Last week, Jamelle (who is a friend of this blog and a friend of mine, and who you should totally hire) wrote:

At present, the Senate is actually working on an immigration bill. And as the Prospect’s Gabriel Arana details, the Schumer-Graham blueprint for immigration reform is a problematic and half-hearted attempt that doesn’t actually address the underlying issues. Given the high likelihood that Democrats will demand a bipartisan bill, it is critical that activists and allies jump into the debate as soon as possible, in order to move it towards something far more reasonable — and far more just — than biometric cards and deportations.

Just to be clear, the “blueprint” Jamelle and Gabriel are talking about is this op-ed from Schumer and Graham which appeared in the Washington Post. Even if it doesn’t advance terribly far as a bill in this Congress, it’s entirely plausible that any immigration reform legislation introduced in the next few years would resemble this framework — and there’s certainly no reason to believe it would look like something with which Jamelle and Gabriel would be happier. But I don’t find it to be nearly as “problematic and half-hearted” as they do. Here’s why.

First of all, it’s clear that the “blueprint” isn’t a complete account of what would appear in a bill for comprehensive immigration reform. There’s a passing reference to a guest-worker program, but no detailed treatment of how reform would control future labor flows — an element that everyone from President Obama to Secretary Napolitano to the senators themselves has agreed would be a fundamental component of reform. (Napolitano presented a really useful way to look at reform when she spoke at CAP last fall — she called it a “three-legged stool,” with increased security and enforcement; adjustment of future flows; and a path to citizenship for undocumented immigrants each serving as one leg.) Presumably, Schumer and Graham skimped on future flow details in the Post because business and labor groups are still trying to hammer out an agreement on the issue. Such an agreement may very well be less than progressives would hope for, but a sketchy treatment of the question in the Schumer-Graham blueprint should be read as a “TBD” (To Be Determined) rather than a “NBD” (No Big Deal).

Similarly, it seems reasonable to assume that some elements of the bill would be left out of an 800-word WaPo column. It’s hard to imagine a bill that legalizes 11 million people without appropriating more funds to Citizenship and Immigration Services to do it (though it’s certainly not impossible), for example, and reducing the family backlog for visas has been mentioned as an Administration priority and may well be included in legislation.

Fundamentally, though, it seems to me that Jamelle and Gabriel give short shrift to the bill’s central provision: this framework is designed to bring the 11 million people currently living in this country without documents out of the shadows, to end the fear and uncertainty in which they live day to day, and that is no small feat.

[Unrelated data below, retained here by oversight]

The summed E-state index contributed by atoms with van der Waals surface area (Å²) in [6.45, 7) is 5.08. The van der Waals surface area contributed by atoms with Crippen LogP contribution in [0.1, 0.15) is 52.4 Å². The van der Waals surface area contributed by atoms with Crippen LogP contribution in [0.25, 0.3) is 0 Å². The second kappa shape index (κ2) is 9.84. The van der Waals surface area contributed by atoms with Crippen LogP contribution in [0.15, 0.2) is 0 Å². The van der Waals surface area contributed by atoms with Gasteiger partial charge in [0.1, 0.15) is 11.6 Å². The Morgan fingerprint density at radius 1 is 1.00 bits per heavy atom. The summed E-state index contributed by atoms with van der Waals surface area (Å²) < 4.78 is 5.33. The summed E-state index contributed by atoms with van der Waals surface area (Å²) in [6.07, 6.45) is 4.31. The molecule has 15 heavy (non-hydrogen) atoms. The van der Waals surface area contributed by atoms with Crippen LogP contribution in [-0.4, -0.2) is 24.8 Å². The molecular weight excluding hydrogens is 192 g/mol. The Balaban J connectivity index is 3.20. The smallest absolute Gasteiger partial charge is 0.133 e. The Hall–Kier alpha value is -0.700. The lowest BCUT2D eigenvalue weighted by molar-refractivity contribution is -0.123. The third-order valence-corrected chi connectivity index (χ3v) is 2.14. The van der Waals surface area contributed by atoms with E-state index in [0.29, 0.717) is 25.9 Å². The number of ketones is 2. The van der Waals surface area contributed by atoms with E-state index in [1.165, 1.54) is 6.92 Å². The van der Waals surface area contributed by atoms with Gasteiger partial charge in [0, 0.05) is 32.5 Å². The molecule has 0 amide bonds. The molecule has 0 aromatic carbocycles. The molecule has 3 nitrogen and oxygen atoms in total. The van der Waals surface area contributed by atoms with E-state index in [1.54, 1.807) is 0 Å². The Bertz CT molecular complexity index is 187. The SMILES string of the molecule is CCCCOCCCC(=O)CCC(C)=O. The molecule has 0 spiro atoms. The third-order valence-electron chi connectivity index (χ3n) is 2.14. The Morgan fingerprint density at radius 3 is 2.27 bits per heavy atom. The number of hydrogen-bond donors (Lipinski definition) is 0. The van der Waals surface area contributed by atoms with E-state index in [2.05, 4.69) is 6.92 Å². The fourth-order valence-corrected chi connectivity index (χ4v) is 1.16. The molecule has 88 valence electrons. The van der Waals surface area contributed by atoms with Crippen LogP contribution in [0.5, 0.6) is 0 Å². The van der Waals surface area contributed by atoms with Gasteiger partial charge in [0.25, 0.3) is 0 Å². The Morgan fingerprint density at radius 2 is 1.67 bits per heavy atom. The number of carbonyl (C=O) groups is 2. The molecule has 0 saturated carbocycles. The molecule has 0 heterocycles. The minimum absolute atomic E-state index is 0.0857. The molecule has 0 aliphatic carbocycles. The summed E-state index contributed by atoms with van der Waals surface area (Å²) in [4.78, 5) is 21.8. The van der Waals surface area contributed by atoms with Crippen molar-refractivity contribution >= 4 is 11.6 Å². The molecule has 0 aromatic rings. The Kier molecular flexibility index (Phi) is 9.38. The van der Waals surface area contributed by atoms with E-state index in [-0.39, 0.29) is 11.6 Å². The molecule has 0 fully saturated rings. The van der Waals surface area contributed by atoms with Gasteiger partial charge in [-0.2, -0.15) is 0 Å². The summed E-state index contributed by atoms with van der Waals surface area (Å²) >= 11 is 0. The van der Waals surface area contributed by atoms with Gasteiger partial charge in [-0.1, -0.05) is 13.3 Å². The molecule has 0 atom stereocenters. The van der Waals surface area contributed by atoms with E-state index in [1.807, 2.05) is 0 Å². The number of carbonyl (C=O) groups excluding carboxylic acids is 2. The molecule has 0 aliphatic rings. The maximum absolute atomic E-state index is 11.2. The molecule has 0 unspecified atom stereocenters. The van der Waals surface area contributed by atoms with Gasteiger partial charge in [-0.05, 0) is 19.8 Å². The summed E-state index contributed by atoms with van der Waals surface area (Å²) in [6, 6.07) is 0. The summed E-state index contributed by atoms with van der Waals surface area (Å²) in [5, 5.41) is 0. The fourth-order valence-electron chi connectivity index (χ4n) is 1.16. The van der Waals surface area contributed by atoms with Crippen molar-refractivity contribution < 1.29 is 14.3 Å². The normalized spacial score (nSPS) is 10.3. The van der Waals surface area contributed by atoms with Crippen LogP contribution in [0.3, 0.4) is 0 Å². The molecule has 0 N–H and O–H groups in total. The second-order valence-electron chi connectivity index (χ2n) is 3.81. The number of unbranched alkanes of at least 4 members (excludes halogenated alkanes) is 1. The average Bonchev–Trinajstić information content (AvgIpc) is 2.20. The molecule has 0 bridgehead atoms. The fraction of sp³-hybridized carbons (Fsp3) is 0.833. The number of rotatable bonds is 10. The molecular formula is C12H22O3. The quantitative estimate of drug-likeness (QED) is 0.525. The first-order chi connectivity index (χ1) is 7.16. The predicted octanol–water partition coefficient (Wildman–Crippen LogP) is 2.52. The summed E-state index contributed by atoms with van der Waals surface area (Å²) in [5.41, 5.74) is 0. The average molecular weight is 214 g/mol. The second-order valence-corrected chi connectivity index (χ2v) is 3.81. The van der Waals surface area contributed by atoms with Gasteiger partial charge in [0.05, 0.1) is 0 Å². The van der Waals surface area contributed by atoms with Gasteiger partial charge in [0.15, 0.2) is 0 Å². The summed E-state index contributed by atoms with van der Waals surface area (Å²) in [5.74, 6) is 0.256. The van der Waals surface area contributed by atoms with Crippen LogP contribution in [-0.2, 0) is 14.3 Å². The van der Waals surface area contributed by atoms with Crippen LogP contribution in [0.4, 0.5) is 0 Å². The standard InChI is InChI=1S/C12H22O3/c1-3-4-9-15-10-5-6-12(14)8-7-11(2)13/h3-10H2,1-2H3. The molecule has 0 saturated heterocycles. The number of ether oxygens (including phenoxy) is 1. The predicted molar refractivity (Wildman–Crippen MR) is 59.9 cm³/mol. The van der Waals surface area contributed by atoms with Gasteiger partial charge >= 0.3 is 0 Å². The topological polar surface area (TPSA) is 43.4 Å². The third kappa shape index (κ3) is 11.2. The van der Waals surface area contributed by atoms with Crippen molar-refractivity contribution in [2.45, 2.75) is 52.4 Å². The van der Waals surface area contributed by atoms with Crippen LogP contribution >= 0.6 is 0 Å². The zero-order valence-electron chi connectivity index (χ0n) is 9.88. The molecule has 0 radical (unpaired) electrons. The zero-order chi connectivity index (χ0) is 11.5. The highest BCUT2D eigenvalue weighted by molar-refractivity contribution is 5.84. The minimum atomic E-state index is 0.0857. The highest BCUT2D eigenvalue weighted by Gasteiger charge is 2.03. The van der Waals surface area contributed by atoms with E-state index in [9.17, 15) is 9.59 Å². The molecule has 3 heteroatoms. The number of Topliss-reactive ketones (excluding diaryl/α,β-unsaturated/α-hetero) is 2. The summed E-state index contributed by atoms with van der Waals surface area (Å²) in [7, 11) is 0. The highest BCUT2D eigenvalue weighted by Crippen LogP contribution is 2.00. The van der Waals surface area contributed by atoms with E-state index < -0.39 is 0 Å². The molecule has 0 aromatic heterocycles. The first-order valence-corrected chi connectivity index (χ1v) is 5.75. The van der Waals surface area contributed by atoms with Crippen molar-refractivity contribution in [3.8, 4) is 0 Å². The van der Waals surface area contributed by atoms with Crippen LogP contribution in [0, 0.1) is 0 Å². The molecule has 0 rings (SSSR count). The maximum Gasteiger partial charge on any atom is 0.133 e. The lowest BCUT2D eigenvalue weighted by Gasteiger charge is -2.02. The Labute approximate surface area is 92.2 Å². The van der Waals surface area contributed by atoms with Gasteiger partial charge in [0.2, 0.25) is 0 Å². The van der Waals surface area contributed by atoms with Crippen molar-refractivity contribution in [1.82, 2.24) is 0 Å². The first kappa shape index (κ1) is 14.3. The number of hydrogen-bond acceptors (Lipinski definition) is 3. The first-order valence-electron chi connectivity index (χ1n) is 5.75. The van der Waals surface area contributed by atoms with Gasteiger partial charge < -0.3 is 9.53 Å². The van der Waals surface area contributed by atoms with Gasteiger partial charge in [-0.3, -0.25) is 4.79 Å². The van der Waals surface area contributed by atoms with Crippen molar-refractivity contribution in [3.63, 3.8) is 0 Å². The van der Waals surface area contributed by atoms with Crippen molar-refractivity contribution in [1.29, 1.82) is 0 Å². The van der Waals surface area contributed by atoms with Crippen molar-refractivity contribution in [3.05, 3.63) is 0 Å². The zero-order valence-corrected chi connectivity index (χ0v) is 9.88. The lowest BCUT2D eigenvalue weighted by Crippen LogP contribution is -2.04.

I admit that it’s hard to see that as the central provision reading over the framework, at least as it’s drafted in the Post — the framing is cautious, centrist, and security-focused, with flashy but untested proposals such as a national biometric ID. I can understand how this sounds alien to progressives, and irrelevant to, or even at odds with, the humanitarian goal of legalizing the undocumented. But let’s face it: comprehensive immigration reform has not been a progressive priority for the last few years, let alone a Democratic priority. Instead, the politicians pushing the issue have been a coalition of progressives like Ted Kennedy (and now, for example, Rep. Luis Gutierrez), who see the need to legalize the undocumented, and conservatives like George W. Bush (and now, presumably, Graham) who seek the Hispanic vote for the GOP — and who view border security as a national-security issue, but understand that we can’t really secure the border without changing how we determine who we let in.

The public, for its part, mostly figures the current system to be broken and supports policies that would “fix” it — including legalization of undocumented residents on one hand, and stricter enforcement measures on the other. Since the 63% of people supporting legalization of undocumented residents seem to be doing so out of a pragmatic desire to produce effective immigration policy, it seems perfectly logical that Schumer and Graham would see that as their political opening.

I think the concern that the security frame will overwhelm legalization has some validity. After health care, I certainly wouldn’t be so naive as to say that reasonable politicians in general (and Senate Democrats in particular) have a surefire ability to control political narratives. And there’s certainly nothing wrong with working to tweak the substance of the bill to be a little more humane and a little less “tough.” But as Jamelle and other progressives finally turn their attention to immigration reform as a priority, I hope they’ll be smart enough — and honest enough — to look past a frame they wouldn’t have chosen and see a goal they, too, desperately want to achieve.

Permadisclaimer: my opinions about immigration politics and policy are entirely my own and are in no way associated with my employer or any other organization. Likewise, my taste in music is entirely my own and is in no way associated with the proprietor of this blog, though I suspect I’ll be seeing him at the 9:30 Club next month to see this man perform.